To honour and remember one of India’s greatest poets, we must first keep his works in print.
There is no statue anywhere to mark the life of Joseph Furtado. That is a pity, for his patrician looks and his long flowing beard would have made a fine figure in stone. The house where he spent his childhood, in the north Goan town of Pilerne, is today in ruins. Only a handful of the oldest residents remember him, and hardly anyone knows that Furtado, who passed away in 1947 at the age of 75, was one of the finest Indian English poets of his time. Fortunately, many of his poems still survive – barely – in just one slim volume in the rare-books section of Goa’s Central Library.
It is curious that a boy from a literary backwater became a proficient poet, and writing in English at that. According to Philip Furtado, the poet’s son, his father’s early education after passing the primeiro grau – the Portuguese primary-school exam – and apart from a year at a Latin school in Saligao in north Goa, was conducted mainly at home. Perhaps this was a good thing, for Furtado was known to be a sensitive child, and the aesthetic tastes he was to develop could well have been crushed by the drudgery of a mechanical schooling. Konkani was his mother tongue, but Furtado also wrote in Portuguese, later switching to a third language after enrolling in an English-medium school.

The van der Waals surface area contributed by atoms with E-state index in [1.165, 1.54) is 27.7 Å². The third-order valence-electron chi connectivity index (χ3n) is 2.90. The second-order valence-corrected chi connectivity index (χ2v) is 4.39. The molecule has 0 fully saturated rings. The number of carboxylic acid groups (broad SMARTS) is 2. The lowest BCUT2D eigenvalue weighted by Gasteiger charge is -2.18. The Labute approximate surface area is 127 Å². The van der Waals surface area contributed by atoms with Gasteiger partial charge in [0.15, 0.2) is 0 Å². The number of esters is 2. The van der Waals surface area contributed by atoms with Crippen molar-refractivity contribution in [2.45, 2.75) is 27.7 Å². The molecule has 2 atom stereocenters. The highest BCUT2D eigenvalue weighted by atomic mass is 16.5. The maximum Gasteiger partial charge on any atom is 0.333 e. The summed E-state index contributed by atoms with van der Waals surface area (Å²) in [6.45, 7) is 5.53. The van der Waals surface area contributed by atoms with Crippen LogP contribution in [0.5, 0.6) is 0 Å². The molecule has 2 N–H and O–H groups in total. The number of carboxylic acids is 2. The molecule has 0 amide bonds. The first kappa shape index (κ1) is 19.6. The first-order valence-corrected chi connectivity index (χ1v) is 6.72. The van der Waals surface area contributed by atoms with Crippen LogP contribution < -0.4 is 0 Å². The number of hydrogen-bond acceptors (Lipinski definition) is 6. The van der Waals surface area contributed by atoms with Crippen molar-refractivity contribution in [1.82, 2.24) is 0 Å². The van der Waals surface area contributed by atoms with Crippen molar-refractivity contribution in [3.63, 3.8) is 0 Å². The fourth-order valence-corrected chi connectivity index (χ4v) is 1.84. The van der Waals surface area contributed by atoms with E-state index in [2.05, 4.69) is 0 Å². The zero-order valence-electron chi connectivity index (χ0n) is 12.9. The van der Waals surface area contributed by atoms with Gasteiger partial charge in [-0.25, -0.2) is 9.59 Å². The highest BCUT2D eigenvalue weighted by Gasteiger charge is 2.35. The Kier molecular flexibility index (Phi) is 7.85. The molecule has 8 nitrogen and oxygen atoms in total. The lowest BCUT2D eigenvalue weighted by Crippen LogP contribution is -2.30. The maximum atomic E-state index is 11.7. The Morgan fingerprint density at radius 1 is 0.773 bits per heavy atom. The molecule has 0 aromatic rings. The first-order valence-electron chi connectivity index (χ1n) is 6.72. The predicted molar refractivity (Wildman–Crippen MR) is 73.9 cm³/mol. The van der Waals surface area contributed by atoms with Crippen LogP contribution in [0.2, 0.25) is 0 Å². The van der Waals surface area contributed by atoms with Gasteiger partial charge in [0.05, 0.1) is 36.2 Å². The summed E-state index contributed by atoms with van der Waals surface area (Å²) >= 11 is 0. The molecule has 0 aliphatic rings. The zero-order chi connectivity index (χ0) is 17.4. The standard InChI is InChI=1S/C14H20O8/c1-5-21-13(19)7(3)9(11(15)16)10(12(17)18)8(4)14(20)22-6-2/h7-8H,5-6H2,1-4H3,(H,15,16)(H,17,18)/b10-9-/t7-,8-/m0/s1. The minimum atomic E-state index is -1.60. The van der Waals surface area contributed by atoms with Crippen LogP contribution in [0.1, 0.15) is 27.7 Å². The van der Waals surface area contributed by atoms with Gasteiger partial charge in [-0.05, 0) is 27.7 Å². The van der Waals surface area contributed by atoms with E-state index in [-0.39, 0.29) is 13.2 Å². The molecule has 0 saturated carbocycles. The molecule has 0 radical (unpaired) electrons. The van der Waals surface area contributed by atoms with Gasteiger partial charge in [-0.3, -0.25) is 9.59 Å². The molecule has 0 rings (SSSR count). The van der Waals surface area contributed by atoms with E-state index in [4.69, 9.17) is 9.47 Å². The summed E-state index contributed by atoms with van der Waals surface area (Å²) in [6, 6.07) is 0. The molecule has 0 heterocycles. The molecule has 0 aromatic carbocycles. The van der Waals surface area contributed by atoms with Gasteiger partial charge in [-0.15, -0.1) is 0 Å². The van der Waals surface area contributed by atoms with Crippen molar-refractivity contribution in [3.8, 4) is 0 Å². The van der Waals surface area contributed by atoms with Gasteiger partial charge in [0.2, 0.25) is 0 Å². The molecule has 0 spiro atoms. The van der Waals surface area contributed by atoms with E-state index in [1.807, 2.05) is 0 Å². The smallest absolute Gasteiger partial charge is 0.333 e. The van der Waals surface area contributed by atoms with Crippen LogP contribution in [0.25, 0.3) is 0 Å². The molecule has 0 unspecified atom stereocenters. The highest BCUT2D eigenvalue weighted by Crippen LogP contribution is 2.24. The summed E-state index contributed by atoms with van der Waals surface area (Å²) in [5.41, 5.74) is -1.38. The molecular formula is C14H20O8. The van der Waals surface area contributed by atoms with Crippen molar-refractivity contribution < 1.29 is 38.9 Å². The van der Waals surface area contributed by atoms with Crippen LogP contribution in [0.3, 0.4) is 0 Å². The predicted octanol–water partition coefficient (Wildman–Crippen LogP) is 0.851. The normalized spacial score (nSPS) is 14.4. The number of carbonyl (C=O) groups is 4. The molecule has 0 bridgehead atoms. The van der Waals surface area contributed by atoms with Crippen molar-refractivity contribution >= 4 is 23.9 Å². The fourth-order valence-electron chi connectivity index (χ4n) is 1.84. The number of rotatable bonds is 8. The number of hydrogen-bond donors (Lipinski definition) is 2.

In 1890, he found work with the Great Indian Peninsular Railway in Jubbulpore (as it was then spelled) in modern-day Madhya Pradesh. From there, he went on to become a draughtsman in the engineer’s office, a fairly important position. It was during this period that he began to read the classics of world literature, and subsequently began writing. Furtado published his first collection of poems in 1910. By 1927, when A Goan Fiddler was published in England, he already had four volumes of poetry to his credit. A Goan Fiddler had a preface by Edmund Gosse, then the most influential critic in England, and the book received warm reviews. Furtado subsequently published The Desterrado (1929), Songs of Exile (1938) and Selected Poems (1939), as well as a historical novel entitled Golden Goa! (1938). For a man writing in a third language, Furtado had a remarkable ear for the sounds of English. Take, for instance, “At Break of Day”: